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Becoming Gendered
Garment as Gender Artifact (Opening Saturday, May 6)

On view through November 2024

New to the John L. Wehle Gallery in May of 2023, Becoming Gendered, Garment as Gender Artifact is a multimedia exhibit exploring how 19th-century Americans performed and navigated the changing landscape of gendered fashion.

Admission to the John L. Wehle Gallery is included with general Museum admission. 

 

This exhibit is sponsored by: 

Navigating the changing landscape of gender

Clothing is a language we all speak.

How we dress provides the world with visual cues to interpret our identity. Color, fabric, texture, cut, and design are the tools of speech in the language of garment.

Gender is a dialect of this wearable language. Changes in fashion parallel changes in our understanding of gender. What it means to be a man or a woman, both, or neither, evolves across the decades.  So too, do the garments that allow us to inhabit our gender identities.

Ultimately, we must again ask ourselves if we make the clothing, or if the clothing makes us.   

Exploring gender through fashion

Becoming Gendered offers guests a wide variety of historic gendered garments for men, women, and children spanning over a century. Hegemonic gendered clothing for adult men and women is compared to the development of recreational and leisurewear. Understructures for men, women and even children are exhibited as evolving tools worn to achieve gendered ideals.  Challenging these 19th-century gendered norms in fashion and garment are the Dandy, the Bloomer, Dress Reformers and Women’s Rights advocates, the lady cyclist, female impersonators, and religious leaders such as the Public Universal Friend. Hodinöhsö:ni’ garment is exhibited as an entry-point into the discussion of how the Western gender binary system directly affects the gendering of 19th-century Hodinöhsö:ni’ clothing.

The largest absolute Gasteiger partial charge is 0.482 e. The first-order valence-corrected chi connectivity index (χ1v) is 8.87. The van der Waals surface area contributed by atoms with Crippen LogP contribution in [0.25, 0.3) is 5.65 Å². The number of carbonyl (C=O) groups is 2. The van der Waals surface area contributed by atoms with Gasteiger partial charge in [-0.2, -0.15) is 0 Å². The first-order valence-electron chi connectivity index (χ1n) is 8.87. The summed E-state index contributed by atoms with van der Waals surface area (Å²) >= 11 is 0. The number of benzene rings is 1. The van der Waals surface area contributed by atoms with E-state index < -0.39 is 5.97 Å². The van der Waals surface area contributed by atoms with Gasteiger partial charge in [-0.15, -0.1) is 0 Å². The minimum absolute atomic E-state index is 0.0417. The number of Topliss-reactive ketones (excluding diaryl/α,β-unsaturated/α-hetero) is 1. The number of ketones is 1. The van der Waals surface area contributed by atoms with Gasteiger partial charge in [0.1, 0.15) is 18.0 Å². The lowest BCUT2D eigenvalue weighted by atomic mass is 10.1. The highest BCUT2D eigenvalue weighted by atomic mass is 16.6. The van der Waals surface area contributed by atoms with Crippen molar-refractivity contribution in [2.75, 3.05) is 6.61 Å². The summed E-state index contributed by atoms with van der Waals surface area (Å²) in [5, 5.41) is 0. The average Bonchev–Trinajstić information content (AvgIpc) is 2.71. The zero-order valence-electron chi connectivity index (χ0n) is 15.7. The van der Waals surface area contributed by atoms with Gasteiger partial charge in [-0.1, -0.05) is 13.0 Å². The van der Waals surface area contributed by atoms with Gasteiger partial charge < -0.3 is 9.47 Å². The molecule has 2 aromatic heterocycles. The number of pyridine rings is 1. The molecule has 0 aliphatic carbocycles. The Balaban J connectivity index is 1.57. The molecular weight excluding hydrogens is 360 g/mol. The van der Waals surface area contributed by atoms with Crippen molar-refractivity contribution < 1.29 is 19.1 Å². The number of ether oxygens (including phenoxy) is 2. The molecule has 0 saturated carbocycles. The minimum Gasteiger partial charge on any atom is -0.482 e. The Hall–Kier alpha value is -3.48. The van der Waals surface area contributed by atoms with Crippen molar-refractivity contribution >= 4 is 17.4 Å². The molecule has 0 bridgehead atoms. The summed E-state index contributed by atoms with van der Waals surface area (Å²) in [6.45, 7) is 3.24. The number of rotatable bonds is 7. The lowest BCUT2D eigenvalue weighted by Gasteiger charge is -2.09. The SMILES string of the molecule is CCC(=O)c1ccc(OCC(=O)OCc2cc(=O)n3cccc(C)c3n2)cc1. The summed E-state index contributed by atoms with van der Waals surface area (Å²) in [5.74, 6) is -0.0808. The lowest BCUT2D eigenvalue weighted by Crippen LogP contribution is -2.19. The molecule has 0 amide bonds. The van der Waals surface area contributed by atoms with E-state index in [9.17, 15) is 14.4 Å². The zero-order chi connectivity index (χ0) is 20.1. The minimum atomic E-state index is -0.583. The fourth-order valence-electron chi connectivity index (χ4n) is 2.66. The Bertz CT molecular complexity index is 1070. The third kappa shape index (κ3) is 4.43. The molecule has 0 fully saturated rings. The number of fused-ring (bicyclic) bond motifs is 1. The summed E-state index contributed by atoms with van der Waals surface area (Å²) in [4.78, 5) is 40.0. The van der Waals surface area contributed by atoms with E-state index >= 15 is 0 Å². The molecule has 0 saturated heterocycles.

Curatorial talks and guest speakers will further enrich this exhibit.

Garment as gendered artifact

Visitors to Becoming Gendered will explore the changing landscape of gender throughout the 19th century through a variety of media. Historic fashion is complemented by historic imagery in the form of daguerreotypes, ambrotypes, tin types, cabinet cards, carte de visite, and early 20th-century photography. These images both record and depict how Americans actually dressed in the 19th and early 20th centuries, conveying the nuances of visualized gender identities and gender roles to modern eyes. Portraiture of children illustrates the gendering of children and children’s bodies. At the same time, newspapers, theatrical and minstrel broadsides, sartorial illustrations, and fashion plates display the lively discussion around gender and gendered clothing that has remained relevant into the present.

Micro-Exhibit: Factually Frocked

To supplement “Becoming Gendered: Garment as Gender Artifact,” GCV&M presents a new micro-exhibit for 2024: “Factually Frocked: Gendering Children in 19th-Century America.” 
 
This exhibit by GCV&M curatorial staff presents an educational opportunity to address questions and misconceptions surrounding gendered children’s clothing in the 19th century, particularly boys in frocks. This micro-exhibit features original imagery from the 19th century of boys and girls in various stages of childhood development, wearing various modes of gendered clothing – from infant long gowns, to little boys’ and girls’ frocks, to pantalettes, and little boys’ suits. This array of historical gendered clothing for children reveals design elements that address not only practical concerns like toilet training, but also reveal how 19th-century Americans thought of children in relation to the gender roles and expectations assigned to adults. 
 

Exploring patterns for historic pieces featured in "Becoming Gendered"

A number of historic corsets on display in Becoming Gendered have been reverse-engineered by Curator Brandon W. Brooks, and will be available for free download through GCV&M’s Historic Pattern Database, along with instructions for printing and usage at home.